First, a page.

Longevity escape velocity
In the life extension movement, longevity escape velocity (LEV) or actuarial escape velocity or biological escape velocity is a hypothetical situation in which one's remaining life expectancy (not life expectancy at birth) is extended longer than the time that is passing. For example, in a given year in which longevity escape velocity would be maintained, technological advances would increase people's remaining life expectancy more than the year that just went by. The term is meant as an analogy to the concept of escape velocity in physics, which is the minimum speed required for an object to indefinitely move away from a gravitational body despite the gravitational force pulling the object towards the body.
For many years in the past, life expectancy at each age has increased slightly every year as treatment strategies and technologies have improved. At present, more than one year of research is required for each additional year of expected life. Longevity escape velocity occurs when this ratio reverses, so that life expectancy increases faster than one year per one year of research, as long as that rate of advance is sustainable.
Mouse lifespan research has been the most contributive to conclusive evidence on the matter, since mice require only a few years before research results can be concluded.
The term "longevity escape velocity" was coined by biogerontologist Aubrey de Grey in a 2004 paper, but the concept has been present in the life extension community since at least the 1970s, such as in Robert Anton Wilson's essay Next Stop, Immortality. The concept is also part of the fictional history leading to multi-century youthful lifespans in the science fiction series The Mars Trilogy by Kim Stanley Robinson. More recent proponents include David Gobel, co-founder of the Methuselah Foundation and futurist, and technologist Ray Kurzweil, who named one of his books, Fantastic Voyage: Live Long Enough to Live Forever, after the concept. The last two claim that by putting further pressure on science and medicine to focus research on increasing limits of aging, rather than continuing along at its current pace, more lives will be saved in the future, even if the benefit is not immediately apparent.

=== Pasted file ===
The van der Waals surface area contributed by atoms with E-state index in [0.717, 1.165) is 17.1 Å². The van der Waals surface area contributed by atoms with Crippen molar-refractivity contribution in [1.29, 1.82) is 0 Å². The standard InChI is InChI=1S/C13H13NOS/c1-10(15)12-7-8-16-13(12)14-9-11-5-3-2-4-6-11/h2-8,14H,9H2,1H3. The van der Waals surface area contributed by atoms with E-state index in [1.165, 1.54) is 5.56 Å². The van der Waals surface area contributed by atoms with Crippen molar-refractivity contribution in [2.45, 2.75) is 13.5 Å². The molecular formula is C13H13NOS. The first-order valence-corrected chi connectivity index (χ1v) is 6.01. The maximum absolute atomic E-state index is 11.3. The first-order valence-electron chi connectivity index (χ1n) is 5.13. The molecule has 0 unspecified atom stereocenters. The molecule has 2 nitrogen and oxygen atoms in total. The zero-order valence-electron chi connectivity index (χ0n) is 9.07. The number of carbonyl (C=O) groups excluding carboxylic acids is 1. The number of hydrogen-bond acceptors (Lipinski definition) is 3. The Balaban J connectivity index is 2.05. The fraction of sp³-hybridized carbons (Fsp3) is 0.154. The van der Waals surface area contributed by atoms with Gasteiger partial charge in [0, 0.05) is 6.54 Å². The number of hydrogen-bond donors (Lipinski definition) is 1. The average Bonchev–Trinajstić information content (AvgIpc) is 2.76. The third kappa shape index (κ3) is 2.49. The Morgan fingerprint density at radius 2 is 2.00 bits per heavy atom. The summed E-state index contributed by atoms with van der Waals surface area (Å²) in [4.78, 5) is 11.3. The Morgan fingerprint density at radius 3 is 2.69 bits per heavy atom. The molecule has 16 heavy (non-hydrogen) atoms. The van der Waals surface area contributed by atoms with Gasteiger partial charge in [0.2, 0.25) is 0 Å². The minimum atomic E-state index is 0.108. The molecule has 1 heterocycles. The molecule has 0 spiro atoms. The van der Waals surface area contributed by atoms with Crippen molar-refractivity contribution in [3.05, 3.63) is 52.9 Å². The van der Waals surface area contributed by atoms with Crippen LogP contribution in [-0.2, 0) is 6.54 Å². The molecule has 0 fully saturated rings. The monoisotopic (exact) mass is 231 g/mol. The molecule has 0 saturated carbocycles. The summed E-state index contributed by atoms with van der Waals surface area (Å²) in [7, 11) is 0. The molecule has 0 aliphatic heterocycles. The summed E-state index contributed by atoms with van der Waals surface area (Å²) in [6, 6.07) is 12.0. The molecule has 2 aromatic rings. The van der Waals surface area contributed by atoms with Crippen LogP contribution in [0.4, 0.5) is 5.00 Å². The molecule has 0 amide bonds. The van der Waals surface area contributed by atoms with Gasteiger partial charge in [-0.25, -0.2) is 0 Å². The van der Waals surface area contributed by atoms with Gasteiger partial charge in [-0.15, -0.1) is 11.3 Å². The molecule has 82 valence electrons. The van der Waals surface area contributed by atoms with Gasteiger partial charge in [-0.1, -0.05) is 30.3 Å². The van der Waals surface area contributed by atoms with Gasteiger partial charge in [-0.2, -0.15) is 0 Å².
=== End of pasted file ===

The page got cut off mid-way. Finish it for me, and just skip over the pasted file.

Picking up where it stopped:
The next step in spreading the idea and the term itself was the writing of Aubrey de Grey and Michael Rae of the book Ending Aging, in 2007.
Kurzweil predicts that longevity escape velocity will be reached before humanity will realize it. According to him, as of 2018, it will be reached in 10-12 years.
- ^ Aubrey de Grey, A roadmap to end aging. In: TEDGlobal 2005.
- ^ "Actuarial Escape Velocity". The Futurist. 2008-03-25.
- ^ Palmer, Raymond D. (December 12, 2022). "Three Tiers to biological escape velocity: The quest to outwit aging". Aging Medicine. 5 (4): 281–286. doi:10.1002/agm2.12231. PMC 9805293. PMID 36606268.
there are three distinct classes of longevity and anti-aging technologies that are emerging globally, and the ability of each class is clearly apparent in fending off aspects of biological decay. Tier 3, however, reigns supreme in rejuvenation therapies that may make up future pathways to reach biological escape velocity.
- ^ a b c de Grey, ADNJ (2004-06-15). "Escape velocity: why the prospect of extreme human life extension matters now". PLOS Biol. 2 (6): 723–726. doi:10.1371/journal.pbio.0020187. PMC 423155.
- ^ Dibbell, Julian (2006-10-23), "The Fast Supper", New York Magazine
- ^ Wilson, Robert Anton (November 1978). "Next Stop, Immortality". Future Life (6). Retrieved 29 November 2020.
- ^ Birnbaum, Ben (2006), "Extension program", Boston College Magazine, archived from the original on 2009-01-16, retrieved 2014-02-08
- ^ Diamandis, Peter H. (2017-11-10). "3 Dangerous Ideas From Ray Kurzweil". Singularity Hub. Retrieved 2020-11-15.
- ^ Koulopoulos, Thomas (2018-01-19). "According to Peter Diamandis and Ray Kurzweil, These Are the Most Dangerous and Disruptive Ideas". Inc.com. Retrieved 2020-11-15.